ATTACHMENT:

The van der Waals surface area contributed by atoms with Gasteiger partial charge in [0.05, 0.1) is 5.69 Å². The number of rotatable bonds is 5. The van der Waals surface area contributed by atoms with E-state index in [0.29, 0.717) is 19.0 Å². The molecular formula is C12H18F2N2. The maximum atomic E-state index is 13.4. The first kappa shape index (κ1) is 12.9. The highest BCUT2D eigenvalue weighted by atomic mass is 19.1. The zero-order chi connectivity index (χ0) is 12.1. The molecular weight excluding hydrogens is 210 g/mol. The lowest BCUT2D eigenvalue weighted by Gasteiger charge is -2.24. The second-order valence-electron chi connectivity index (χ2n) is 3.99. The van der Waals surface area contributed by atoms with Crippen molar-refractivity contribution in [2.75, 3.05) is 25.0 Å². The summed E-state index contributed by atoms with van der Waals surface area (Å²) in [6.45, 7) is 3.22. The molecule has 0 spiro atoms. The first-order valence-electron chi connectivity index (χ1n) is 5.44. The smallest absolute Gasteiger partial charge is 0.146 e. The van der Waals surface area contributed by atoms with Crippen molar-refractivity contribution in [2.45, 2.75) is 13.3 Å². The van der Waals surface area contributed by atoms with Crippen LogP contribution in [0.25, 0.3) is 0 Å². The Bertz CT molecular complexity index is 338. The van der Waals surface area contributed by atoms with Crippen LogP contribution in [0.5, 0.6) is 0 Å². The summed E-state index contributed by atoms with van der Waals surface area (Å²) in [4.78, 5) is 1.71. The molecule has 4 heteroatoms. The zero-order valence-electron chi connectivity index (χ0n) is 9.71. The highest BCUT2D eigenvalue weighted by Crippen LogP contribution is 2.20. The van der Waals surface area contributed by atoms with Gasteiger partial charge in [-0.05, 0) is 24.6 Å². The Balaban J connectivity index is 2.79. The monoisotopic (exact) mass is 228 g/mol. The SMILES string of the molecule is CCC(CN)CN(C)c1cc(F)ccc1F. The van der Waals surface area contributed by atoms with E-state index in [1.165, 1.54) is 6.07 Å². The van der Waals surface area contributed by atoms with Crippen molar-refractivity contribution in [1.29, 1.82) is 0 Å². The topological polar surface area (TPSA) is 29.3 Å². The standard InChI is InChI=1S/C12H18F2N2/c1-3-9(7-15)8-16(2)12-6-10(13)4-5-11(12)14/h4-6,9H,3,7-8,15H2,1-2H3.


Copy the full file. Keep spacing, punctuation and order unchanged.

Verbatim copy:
The van der Waals surface area contributed by atoms with Gasteiger partial charge in [0.05, 0.1) is 5.69 Å². The number of rotatable bonds is 5. The van der Waals surface area contributed by atoms with E-state index in [0.29, 0.717) is 19.0 Å². The molecular formula is C12H18F2N2. The maximum atomic E-state index is 13.4. The first kappa shape index (κ1) is 12.9. The highest BCUT2D eigenvalue weighted by atomic mass is 19.1. The zero-order chi connectivity index (χ0) is 12.1. The molecular weight excluding hydrogens is 210 g/mol. The lowest BCUT2D eigenvalue weighted by Gasteiger charge is -2.24. The second-order valence-electron chi connectivity index (χ2n) is 3.99. The van der Waals surface area contributed by atoms with Crippen molar-refractivity contribution in [2.75, 3.05) is 25.0 Å². The summed E-state index contributed by atoms with van der Waals surface area (Å²) in [6.45, 7) is 3.22. The molecule has 0 spiro atoms. The first-order valence-electron chi connectivity index (χ1n) is 5.44. The smallest absolute Gasteiger partial charge is 0.146 e. The van der Waals surface area contributed by atoms with Crippen molar-refractivity contribution in [2.45, 2.75) is 13.3 Å². The van der Waals surface area contributed by atoms with Crippen LogP contribution in [0.25, 0.3) is 0 Å². The Bertz CT molecular complexity index is 338. The van der Waals surface area contributed by atoms with Crippen LogP contribution in [0.5, 0.6) is 0 Å². The summed E-state index contributed by atoms with van der Waals surface area (Å²) in [4.78, 5) is 1.71. The molecule has 4 heteroatoms. The zero-order valence-electron chi connectivity index (χ0n) is 9.71. The highest BCUT2D eigenvalue weighted by Crippen LogP contribution is 2.20. The van der Waals surface area contributed by atoms with Gasteiger partial charge in [-0.05, 0) is 24.6 Å². The Balaban J connectivity index is 2.79. The monoisotopic (exact) mass is 228 g/mol. The SMILES string of the molecule is CCC(CN)CN(C)c1cc(F)ccc1F. The van der Waals surface area contributed by atoms with E-state index in [1.165, 1.54) is 6.07 Å². The van der Waals surface area contributed by atoms with Crippen molar-refractivity contribution in [1.29, 1.82) is 0 Å². The topological polar surface area (TPSA) is 29.3 Å². The standard InChI is InChI=1S/C12H18F2N2/c1-3-9(7-15)8-16(2)12-6-10(13)4-5-11(12)14/h4-6,9H,3,7-8,15H2,1-2H3.